Martin Luther King Day 2012

By on January 16, 2012

Martin Luther King Day was first celebrated on January 20, 1986. A movement began in Congress in the late 70′s to establish a holiday honoring the civil rights leader, pushed mainly by Labor and African-American spokespersons. A bill to set a day was finally passed by Congress and signed into Law by President Ronald Reagan in 1983. The vote had been overwhelming.

The concept was not without its detractors. Employers carped about adding another paid vacation day to their business operations. Senator Jesse Helms (R-NC) questioned whether the Rev. King was worthy of such an honor. He was not alone. King had been a controversial figure during his life time. J. Edgar Hoover worried he was giving aid and comfort to our enemies with his message of civil disobedience.  The FBI kept a detailed record of every peccadillo, real and imagined, attributed to him. There were frequent public dialogs about whether King was moving the Civil Rights movement “too fast.”

All this sounds ludicrous in retrospect, but it speaks of how quickly the times have changed since Rev. King was assassinated on April 4, 1968. This horrible event galvanized the nation and shocked it it to its senses. President John F Kennedy’s assassination in 1963 had been a stunning blow to the nation who had come to regard assassination as a 19th century phenomenon– something long left behind in more primitive times.

The King event five years later was a one-two punch. Did Americans really shoot people just because they disagreed with them? Was this who we were becoming? Savages ready to kill those who opinions bothered us? The Bobby Kennedy assassination later that year was the coup de grace— had the whole country finally gone mad? It was a very sobering time to those who lived through it. I will never forget it.

When the King holiday became official, it was observed gently, usually with speeches and parades and reminders of his legacy. Many businesses did not give their employees a paid day off. If they did, it might be a traded off for another paid day of vacation. Observation was almost optional.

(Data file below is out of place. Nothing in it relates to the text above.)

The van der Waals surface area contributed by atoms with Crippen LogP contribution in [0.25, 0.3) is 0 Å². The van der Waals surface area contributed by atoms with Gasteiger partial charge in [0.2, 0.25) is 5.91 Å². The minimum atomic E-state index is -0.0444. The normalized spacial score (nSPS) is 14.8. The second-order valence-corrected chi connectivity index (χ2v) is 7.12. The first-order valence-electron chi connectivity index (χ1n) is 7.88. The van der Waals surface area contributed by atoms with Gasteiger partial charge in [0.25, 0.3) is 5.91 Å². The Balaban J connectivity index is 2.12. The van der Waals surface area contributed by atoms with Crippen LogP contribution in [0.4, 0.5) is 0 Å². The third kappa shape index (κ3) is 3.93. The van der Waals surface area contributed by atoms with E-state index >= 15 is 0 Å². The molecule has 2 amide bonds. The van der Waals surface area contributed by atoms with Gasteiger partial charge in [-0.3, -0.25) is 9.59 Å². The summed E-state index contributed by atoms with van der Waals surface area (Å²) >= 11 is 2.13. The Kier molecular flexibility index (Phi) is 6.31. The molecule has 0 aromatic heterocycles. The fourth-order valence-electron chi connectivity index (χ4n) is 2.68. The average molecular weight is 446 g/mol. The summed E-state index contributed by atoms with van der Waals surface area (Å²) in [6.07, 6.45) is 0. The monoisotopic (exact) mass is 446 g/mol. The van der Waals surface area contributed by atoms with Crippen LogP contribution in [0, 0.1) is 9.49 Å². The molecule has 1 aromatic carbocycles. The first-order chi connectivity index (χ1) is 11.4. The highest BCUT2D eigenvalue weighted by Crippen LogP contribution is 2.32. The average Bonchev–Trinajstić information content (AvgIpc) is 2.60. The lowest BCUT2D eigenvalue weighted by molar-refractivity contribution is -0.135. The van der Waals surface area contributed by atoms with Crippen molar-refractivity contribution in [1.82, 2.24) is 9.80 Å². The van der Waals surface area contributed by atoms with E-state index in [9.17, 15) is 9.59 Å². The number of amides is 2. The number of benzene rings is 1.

Then in 1994, legislation passed establishing Martin Luther King Day as national day of service. At the time I questioned the wisdom of this. It seemed like a triumph of the bottom line over message. After all King had not made his reputation advancing volunteerism and charitable service. He had fought for equality and diversity and equal access to the American Dream. King’s legacy was not interchangeable with Rotary International or Kiwanis or Sertoma, fine organizations as those groups might be. Celebrating multiculturalism and tolerance in America still needed advocacy. As anti-immigration sentiment grew after 2000, the need to recall Dr. King’s work seemed all the more urgent.

I have wondered frequently what  Martin Luther King Jr. himself would have said about this switch in his day’s observance?

This year as I watched our President and the first family going off to a site in the District of Columbia to give service to an organization in need, it struck me this year’s day of service was very appropriate indeed. People have been so focused on serving themselves and looking after their own interests in the past few years, that it is valuable to have a day when people are obliged to stop and think of someone else, particularly someone in need. The “I Got Mine, Screw You” attitude that has erupted in some quarters in 2011 is very unattractive.

I do not know if Dr. King would completely agree, but I think one day of altruism in our daily life, of stopping and thinking that we have a social contract with others, with our community, our country,  serves the man’s memory fairly well in this election year. But we should not forget his fundamental teaching of tolerance and mutual respect and equal access for Americans of all backgrounds to the promise of the American Dream. The need for that is still great.

Tom Godfrey


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